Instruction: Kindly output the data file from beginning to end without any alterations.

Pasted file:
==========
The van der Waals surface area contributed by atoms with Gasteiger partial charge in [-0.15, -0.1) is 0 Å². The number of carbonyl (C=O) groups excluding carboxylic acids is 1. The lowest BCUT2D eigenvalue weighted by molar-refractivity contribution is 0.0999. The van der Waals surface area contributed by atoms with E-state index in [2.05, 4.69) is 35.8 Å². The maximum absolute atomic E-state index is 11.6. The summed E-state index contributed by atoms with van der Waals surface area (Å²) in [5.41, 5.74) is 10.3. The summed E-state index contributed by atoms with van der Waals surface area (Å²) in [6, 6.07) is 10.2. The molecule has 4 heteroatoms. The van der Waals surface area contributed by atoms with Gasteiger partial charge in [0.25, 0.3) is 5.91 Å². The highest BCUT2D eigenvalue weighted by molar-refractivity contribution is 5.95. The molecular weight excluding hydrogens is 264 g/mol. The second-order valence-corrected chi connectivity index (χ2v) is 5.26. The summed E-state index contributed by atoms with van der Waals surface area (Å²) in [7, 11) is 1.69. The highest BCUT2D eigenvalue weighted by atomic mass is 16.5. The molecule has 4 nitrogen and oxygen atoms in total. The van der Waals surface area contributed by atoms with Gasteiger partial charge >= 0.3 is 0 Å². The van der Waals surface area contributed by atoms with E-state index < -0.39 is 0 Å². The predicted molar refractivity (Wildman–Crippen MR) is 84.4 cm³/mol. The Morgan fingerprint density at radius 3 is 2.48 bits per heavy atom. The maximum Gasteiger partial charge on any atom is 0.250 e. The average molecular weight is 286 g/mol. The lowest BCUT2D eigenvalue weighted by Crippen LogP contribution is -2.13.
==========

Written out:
The van der Waals surface area contributed by atoms with Gasteiger partial charge in [-0.15, -0.1) is 0 Å². The number of carbonyl (C=O) groups excluding carboxylic acids is 1. The lowest BCUT2D eigenvalue weighted by molar-refractivity contribution is 0.0999. The van der Waals surface area contributed by atoms with E-state index in [2.05, 4.69) is 35.8 Å². The maximum absolute atomic E-state index is 11.6. The summed E-state index contributed by atoms with van der Waals surface area (Å²) in [5.41, 5.74) is 10.3. The summed E-state index contributed by atoms with van der Waals surface area (Å²) in [6, 6.07) is 10.2. The molecule has 4 heteroatoms. The van der Waals surface area contributed by atoms with Gasteiger partial charge in [0.25, 0.3) is 5.91 Å². The highest BCUT2D eigenvalue weighted by molar-refractivity contribution is 5.95. The molecular weight excluding hydrogens is 264 g/mol. The second-order valence-corrected chi connectivity index (χ2v) is 5.26. The summed E-state index contributed by atoms with van der Waals surface area (Å²) in [7, 11) is 1.69. The highest BCUT2D eigenvalue weighted by atomic mass is 16.5. The molecule has 4 nitrogen and oxygen atoms in total. The van der Waals surface area contributed by atoms with Gasteiger partial charge >= 0.3 is 0 Å². The van der Waals surface area contributed by atoms with E-state index < -0.39 is 0 Å². The predicted molar refractivity (Wildman–Crippen MR) is 84.4 cm³/mol. The Morgan fingerprint density at radius 3 is 2.48 bits per heavy atom. The maximum Gasteiger partial charge on any atom is 0.250 e. The average molecular weight is 286 g/mol. The lowest BCUT2D eigenvalue weighted by Crippen LogP contribution is -2.13.